Santander Corporate & Research | Personal consumption is Spain and the US has begun to slow down at a delicate moment in view of the demanding valuations in the credit market after January’s rally. In this context, and after a new warning from the UK flash PMIs, the second one came on Thursday. The country that accounted for most of the growth in employment in the EU during 1H22, Spain, saw its unemployment rate rise in Q4 (12.87%, 12.67%p) according to the EPA report. And even though Q4 is usually weak, this past quarter has seen the biggest drop in employment since 2013. Moreover, this is the second consecutive increase in unemployment, something that has not occurred since 2018.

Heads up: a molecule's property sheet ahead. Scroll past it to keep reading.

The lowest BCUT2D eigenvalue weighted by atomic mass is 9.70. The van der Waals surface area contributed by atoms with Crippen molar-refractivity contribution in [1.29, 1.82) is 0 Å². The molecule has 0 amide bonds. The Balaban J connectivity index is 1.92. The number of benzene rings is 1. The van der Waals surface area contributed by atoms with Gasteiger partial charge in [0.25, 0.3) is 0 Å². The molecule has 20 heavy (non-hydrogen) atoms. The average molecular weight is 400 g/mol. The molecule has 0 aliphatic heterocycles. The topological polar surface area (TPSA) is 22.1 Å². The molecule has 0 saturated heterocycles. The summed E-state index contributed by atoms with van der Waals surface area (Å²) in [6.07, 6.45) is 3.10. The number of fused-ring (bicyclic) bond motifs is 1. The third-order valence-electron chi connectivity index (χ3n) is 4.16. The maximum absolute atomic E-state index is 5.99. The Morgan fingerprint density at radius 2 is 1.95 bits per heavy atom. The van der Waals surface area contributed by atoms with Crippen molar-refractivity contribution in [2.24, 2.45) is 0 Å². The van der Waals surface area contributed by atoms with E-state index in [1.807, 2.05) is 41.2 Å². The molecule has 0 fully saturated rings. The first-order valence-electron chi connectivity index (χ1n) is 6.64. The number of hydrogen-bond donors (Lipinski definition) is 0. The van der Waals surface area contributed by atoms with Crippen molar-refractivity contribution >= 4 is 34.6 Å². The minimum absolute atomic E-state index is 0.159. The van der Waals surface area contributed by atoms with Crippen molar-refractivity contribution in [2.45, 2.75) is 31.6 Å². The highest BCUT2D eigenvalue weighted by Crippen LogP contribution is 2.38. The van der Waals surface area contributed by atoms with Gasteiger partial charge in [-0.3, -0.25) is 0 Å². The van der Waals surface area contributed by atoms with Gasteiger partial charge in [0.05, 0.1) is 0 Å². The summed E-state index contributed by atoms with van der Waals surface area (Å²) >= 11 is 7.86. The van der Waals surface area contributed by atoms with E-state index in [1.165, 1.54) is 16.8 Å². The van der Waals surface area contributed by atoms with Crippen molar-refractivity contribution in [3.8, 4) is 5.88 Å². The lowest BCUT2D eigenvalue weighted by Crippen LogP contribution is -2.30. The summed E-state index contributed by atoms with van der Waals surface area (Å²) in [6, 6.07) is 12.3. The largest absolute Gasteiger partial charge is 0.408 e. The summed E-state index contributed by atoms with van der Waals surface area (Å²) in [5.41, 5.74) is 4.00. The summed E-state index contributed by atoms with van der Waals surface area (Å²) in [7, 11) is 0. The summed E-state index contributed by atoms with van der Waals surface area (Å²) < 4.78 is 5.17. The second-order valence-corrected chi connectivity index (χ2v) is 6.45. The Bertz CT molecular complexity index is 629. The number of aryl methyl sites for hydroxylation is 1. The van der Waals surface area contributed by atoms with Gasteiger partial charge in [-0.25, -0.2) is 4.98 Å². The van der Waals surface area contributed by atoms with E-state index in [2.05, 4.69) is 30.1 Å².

For our economists, this loss of traction in job creation calls into question the future evolution of private consumption. All in an environment where corporate margins are still in the eye of the storm in both Europe and the US (Intel’s profit warning yesterday is a good example – see below). The third risk is the US economy. Q4 GDP, having beaten expectations (2.9% year-on-year, 2.6%e, 3.2%p) and pointing to the Fed’s desired soft landing, also reflects a worrying picture.
And that is that 1.5pp of growth is explained by the volatile inventory component. And much more importantly, personal consumption growth is starting to moderate notably. As our economists explain, consumers are no longer in the mood to buy durable goods, where growth of 0.5% year-on-year is on top of the -0.8% slump in Q3. And therefore, the picture is fixed by the growth of non-durable goods, +1.5% (-0.1%p). All in all, with consumption slowing down, also visible in the recent December retail sales, and inventories at three times 3Q levels, the poor 4Q investment levels are not likely to recover in the short term, according to our economists.